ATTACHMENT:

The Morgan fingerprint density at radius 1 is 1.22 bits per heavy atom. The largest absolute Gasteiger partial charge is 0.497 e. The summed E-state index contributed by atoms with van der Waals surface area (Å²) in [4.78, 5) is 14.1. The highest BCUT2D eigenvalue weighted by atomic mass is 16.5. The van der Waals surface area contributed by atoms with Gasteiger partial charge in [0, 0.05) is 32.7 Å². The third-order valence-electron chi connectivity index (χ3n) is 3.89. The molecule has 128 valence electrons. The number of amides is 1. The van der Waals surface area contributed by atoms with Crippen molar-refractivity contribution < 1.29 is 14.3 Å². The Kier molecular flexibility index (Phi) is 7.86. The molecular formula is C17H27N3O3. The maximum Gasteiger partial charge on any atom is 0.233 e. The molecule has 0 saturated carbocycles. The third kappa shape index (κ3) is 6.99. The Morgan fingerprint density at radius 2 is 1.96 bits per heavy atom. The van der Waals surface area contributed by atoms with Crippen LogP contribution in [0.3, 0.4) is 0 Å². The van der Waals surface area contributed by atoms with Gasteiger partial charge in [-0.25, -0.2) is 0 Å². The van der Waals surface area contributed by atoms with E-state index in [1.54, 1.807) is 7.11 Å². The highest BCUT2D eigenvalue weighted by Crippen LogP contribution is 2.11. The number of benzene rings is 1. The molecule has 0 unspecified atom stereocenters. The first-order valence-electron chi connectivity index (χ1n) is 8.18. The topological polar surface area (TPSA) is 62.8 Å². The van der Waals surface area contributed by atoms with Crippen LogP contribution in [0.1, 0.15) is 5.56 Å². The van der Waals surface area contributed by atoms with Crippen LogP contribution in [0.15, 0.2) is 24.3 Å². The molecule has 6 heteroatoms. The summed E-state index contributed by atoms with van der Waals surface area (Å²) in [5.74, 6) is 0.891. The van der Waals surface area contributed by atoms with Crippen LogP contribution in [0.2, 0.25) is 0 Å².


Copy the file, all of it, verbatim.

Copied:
The Morgan fingerprint density at radius 1 is 1.22 bits per heavy atom. The largest absolute Gasteiger partial charge is 0.497 e. The summed E-state index contributed by atoms with van der Waals surface area (Å²) in [4.78, 5) is 14.1. The highest BCUT2D eigenvalue weighted by atomic mass is 16.5. The van der Waals surface area contributed by atoms with Gasteiger partial charge in [0, 0.05) is 32.7 Å². The third-order valence-electron chi connectivity index (χ3n) is 3.89. The molecule has 128 valence electrons. The number of amides is 1. The van der Waals surface area contributed by atoms with Crippen molar-refractivity contribution < 1.29 is 14.3 Å². The Kier molecular flexibility index (Phi) is 7.86. The molecular formula is C17H27N3O3. The maximum Gasteiger partial charge on any atom is 0.233 e. The molecule has 0 saturated carbocycles. The third kappa shape index (κ3) is 6.99. The Morgan fingerprint density at radius 2 is 1.96 bits per heavy atom. The van der Waals surface area contributed by atoms with Crippen LogP contribution in [0.3, 0.4) is 0 Å². The van der Waals surface area contributed by atoms with Gasteiger partial charge in [-0.25, -0.2) is 0 Å². The van der Waals surface area contributed by atoms with E-state index in [1.54, 1.807) is 7.11 Å². The highest BCUT2D eigenvalue weighted by Crippen LogP contribution is 2.11. The number of benzene rings is 1. The molecule has 0 unspecified atom stereocenters. The first-order valence-electron chi connectivity index (χ1n) is 8.18. The topological polar surface area (TPSA) is 62.8 Å². The van der Waals surface area contributed by atoms with Crippen LogP contribution in [0.1, 0.15) is 5.56 Å². The van der Waals surface area contributed by atoms with Crippen LogP contribution in [0.15, 0.2) is 24.3 Å². The molecule has 6 heteroatoms. The summed E-state index contributed by atoms with van der Waals surface area (Å²) in [5.74, 6) is 0.891. The van der Waals surface area contributed by atoms with Crippen LogP contribution in [0.2, 0.25) is 0 Å².